WASHINGTON (BRAIN) — Pete Buttigieg was born in "car country," so the Indiana native would seem to have the perfect background to be U.S. Transportation secretary. But as he made abundantly clear Wednesday addressing the annual League of American Bicyclists National Bike Summit, he's been born again as a bike enthusiast.
"I come from an auto-making part of the country, and we're proud of it," said Buttigieg, who made a short opening statement during the virtual event before taking questions from League Director Bill Nesper. "But we can definitely be more of a bicycling country."
The four-day virtual event that began Sunday and ended Wednesday brought together advocates around a shared goal of building a bike-friendly country. Buttigieg knows a little about that, even though he didn't propose any specific intiatives Wednesday.
In 2018, when he was mayor of his hometown South Bend, Indiana, the League awarded his city with the Silver Level Bike Friendly Community designation. It was also recognized for the efforts to make the city more environmentally friendly. Buttigieg noted then that South Bend had nearly 2% of its community members commuting by bicycle daily when its population was a little more than 100,000 people.
"If you just get to a certain tipping point, and it's not much — about 2% in terms of the rate of people who commute to work by bike — you tend to see step changes in terms of safety probably because motorists are more conscious and aware of people on bicycles as a matter of routine," Buttigieg said Wednesday. "So it's just building up that culture of cycling."
Assuming office on Feb. 3, Buttigieg said beyond anything he or his office can do, it starts with local policymakers.
"I can help, but the more bottom-up it is the better," he said. "What I can say is that whether it's hard resources or whether it's moral support, you're going to see a lot of energy coming from my office and my team to help move things along. We're going to be a better safer, cleaner, and greener country the more people have safe options to get around on two wheels."
South Bend's transformation
Making South Bend more bicycle-friendly was part of Buttigieg's plan as mayor to transform the downtown during his two-term mayoral stint. His "Smart Streets" initiative turned one-way streets into two-way, with reduced speed limits, and narrowed driving lanes. the city planted trees and laid decorative brick pavers. Supporters said the pedestrian-friendly changes were responsible for more than $100 million in private investment with new hotels, apartments and restaurants. Buttigieg said a big part of the city's economic turnaround occurred in underinvested corridors and in the urban core.
With bicycling amid a boom that began a year ago, Buttigieg said the groundwork laid by advocacy groups like the League to help get more protected bike lanes, bike parking, and bike share played a huge role.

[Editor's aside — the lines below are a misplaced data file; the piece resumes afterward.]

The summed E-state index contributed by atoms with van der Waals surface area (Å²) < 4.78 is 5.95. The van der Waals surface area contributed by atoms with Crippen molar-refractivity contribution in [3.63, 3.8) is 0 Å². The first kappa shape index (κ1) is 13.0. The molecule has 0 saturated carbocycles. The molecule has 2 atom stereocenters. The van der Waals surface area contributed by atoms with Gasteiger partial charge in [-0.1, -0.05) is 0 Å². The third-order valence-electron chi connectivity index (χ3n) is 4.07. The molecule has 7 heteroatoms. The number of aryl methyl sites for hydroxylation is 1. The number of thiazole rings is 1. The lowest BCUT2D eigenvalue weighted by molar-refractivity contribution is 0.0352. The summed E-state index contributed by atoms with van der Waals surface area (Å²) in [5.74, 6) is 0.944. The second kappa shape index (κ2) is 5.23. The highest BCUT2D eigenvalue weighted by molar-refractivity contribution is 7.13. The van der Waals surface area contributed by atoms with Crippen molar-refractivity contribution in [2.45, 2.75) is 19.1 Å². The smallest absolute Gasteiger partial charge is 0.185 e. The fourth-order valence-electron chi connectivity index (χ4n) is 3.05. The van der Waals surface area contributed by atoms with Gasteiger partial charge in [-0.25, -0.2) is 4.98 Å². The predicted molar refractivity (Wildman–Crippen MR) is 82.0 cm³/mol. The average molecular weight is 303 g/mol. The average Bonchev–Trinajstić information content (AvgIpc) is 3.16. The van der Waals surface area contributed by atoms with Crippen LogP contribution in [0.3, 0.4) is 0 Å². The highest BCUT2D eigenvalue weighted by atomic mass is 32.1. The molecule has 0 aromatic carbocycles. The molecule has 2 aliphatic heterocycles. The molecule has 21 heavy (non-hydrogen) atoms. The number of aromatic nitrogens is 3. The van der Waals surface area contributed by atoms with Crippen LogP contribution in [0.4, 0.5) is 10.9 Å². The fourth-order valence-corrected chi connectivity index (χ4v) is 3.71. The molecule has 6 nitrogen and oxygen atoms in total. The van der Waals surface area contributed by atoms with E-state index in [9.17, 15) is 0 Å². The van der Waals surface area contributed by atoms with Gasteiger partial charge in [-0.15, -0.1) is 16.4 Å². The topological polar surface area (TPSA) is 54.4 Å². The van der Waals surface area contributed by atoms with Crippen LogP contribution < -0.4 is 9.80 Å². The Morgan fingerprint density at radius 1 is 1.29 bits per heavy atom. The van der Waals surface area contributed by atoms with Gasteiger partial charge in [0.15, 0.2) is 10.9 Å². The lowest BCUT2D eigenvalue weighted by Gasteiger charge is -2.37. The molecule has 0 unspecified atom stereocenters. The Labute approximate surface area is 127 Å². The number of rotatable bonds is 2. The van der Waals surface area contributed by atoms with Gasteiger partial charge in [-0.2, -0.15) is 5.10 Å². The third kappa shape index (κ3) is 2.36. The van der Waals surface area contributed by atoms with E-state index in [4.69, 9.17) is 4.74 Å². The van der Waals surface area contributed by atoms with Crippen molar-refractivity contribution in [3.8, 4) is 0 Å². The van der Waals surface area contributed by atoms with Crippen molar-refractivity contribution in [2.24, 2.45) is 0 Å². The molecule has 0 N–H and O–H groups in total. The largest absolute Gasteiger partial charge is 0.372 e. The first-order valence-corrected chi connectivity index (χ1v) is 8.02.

He said a turning point for him was a 2014 trip to three cities best known for biking: Copenhagen, Amsterdam, and Oslo. He was accompanied by then-DOT Secretary Anthony Fox and two other mayors.
"We came back from that really inspired," Buttigieg said. "How great infrastructure and bike culture and conscious and intentional choices in countries that used to be as car-dependent as we are in many ways can keep people moving through winters that were at least as cold as we had in South Bend. ... We knew we could do more back at home. We were very proud a couple years later when the League named us as one of the most bike-friendly communities in our area."
Good bike policy makes good sense
Making a small Midwest town with a conservative tilt bike friendly took some doing, Buttigieg said, but it came down to common sense and common good for all.
"Part of what we set out to do is demonstrate that smaller communities, Midwestern communities, communities in more politically conservative areas, had just as much to benefit from good bike policy as anywhere else. So we really presented it as a quality-of-life issue. That better access to biking and walking was fundamental to quality of life in South Bend. As we pursued that, we knew there was a lot of convincing to do. But it was part of how we were opening up a process that everyone could participate in: create a city that brought everybody to the table and explain why it's good for residents; it's good for businesses."
And that also meant attracting and retaining younger residents "who have an expectation of getting around without having to jump into a car and drag 2 tons of metal with them anytime they're going anywhere. The community outreach was very important. Talking to local government leaders, talking to interest groups, talking to residents, and of course the role advocates played was really important."
One of the first things Buttigieg did after taking office was to extend the public comment period through May 14 on the 11th edition of the Manual on Uniform Traffic Control Devices for Streets and Highways. It's due for a comprehensive update after more than a decade and sets national standards on traffic signs, signals, markings on all U.S. roads open to public travel, playing a role in safety.
And safe commuting remains a concern, with Nesper telling Buttigieg that cycling and pedestrian deaths have continued to rise in the past decade, with people of color especially affected. Buttigieg acknowledged there's much work that needs to be done.
"It's distressing to see backsliding on this," said Buttigieg, who identified highway design to reduce speeds and developing a bike culture as two areas needing immediate attention.
"It's true that faster is not always better, especially the roads that go through the hearts of our communities. How do we make it easier to make the right choice?"